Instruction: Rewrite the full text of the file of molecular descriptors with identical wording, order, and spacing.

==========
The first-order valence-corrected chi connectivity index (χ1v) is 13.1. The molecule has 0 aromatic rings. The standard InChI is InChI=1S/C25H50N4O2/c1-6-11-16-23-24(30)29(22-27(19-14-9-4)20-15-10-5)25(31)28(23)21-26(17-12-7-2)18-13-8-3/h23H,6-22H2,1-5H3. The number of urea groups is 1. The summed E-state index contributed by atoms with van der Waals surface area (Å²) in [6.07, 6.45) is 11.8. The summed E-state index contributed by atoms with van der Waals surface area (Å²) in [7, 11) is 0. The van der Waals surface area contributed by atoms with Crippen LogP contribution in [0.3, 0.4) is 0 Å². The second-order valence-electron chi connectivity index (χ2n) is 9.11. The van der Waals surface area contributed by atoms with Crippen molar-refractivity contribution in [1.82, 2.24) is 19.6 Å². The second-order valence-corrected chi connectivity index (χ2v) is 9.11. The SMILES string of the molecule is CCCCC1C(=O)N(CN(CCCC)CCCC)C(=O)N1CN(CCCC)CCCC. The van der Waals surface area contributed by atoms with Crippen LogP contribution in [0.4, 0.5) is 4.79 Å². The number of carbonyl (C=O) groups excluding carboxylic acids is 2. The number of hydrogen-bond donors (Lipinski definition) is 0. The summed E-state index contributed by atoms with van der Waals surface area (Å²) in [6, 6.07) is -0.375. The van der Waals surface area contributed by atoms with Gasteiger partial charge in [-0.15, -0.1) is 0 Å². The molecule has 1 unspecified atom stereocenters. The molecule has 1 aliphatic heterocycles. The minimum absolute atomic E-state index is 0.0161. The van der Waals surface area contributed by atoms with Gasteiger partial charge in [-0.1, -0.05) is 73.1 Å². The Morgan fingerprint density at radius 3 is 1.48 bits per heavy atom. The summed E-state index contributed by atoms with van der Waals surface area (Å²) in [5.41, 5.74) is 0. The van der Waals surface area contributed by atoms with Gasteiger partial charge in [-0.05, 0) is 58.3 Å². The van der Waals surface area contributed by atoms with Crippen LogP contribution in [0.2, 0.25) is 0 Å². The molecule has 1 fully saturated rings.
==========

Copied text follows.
The first-order valence-corrected chi connectivity index (χ1v) is 13.1. The molecule has 0 aromatic rings. The standard InChI is InChI=1S/C25H50N4O2/c1-6-11-16-23-24(30)29(22-27(19-14-9-4)20-15-10-5)25(31)28(23)21-26(17-12-7-2)18-13-8-3/h23H,6-22H2,1-5H3. The number of urea groups is 1. The summed E-state index contributed by atoms with van der Waals surface area (Å²) in [6.07, 6.45) is 11.8. The summed E-state index contributed by atoms with van der Waals surface area (Å²) in [7, 11) is 0. The van der Waals surface area contributed by atoms with Crippen LogP contribution in [0.3, 0.4) is 0 Å². The second-order valence-electron chi connectivity index (χ2n) is 9.11. The van der Waals surface area contributed by atoms with Crippen molar-refractivity contribution in [1.82, 2.24) is 19.6 Å². The second-order valence-corrected chi connectivity index (χ2v) is 9.11. The SMILES string of the molecule is CCCCC1C(=O)N(CN(CCCC)CCCC)C(=O)N1CN(CCCC)CCCC. The van der Waals surface area contributed by atoms with Crippen LogP contribution in [0.4, 0.5) is 4.79 Å². The number of carbonyl (C=O) groups excluding carboxylic acids is 2. The number of hydrogen-bond donors (Lipinski definition) is 0. The summed E-state index contributed by atoms with van der Waals surface area (Å²) in [6, 6.07) is -0.375. The van der Waals surface area contributed by atoms with Gasteiger partial charge in [-0.15, -0.1) is 0 Å². The molecule has 1 unspecified atom stereocenters. The molecule has 1 aliphatic heterocycles. The minimum absolute atomic E-state index is 0.0161. The van der Waals surface area contributed by atoms with Gasteiger partial charge in [-0.1, -0.05) is 73.1 Å². The Morgan fingerprint density at radius 3 is 1.48 bits per heavy atom. The summed E-state index contributed by atoms with van der Waals surface area (Å²) in [5.41, 5.74) is 0. The van der Waals surface area contributed by atoms with Gasteiger partial charge in [-0.05, 0) is 58.3 Å². The van der Waals surface area contributed by atoms with Crippen LogP contribution in [0.2, 0.25) is 0 Å². The molecule has 1 fully saturated rings.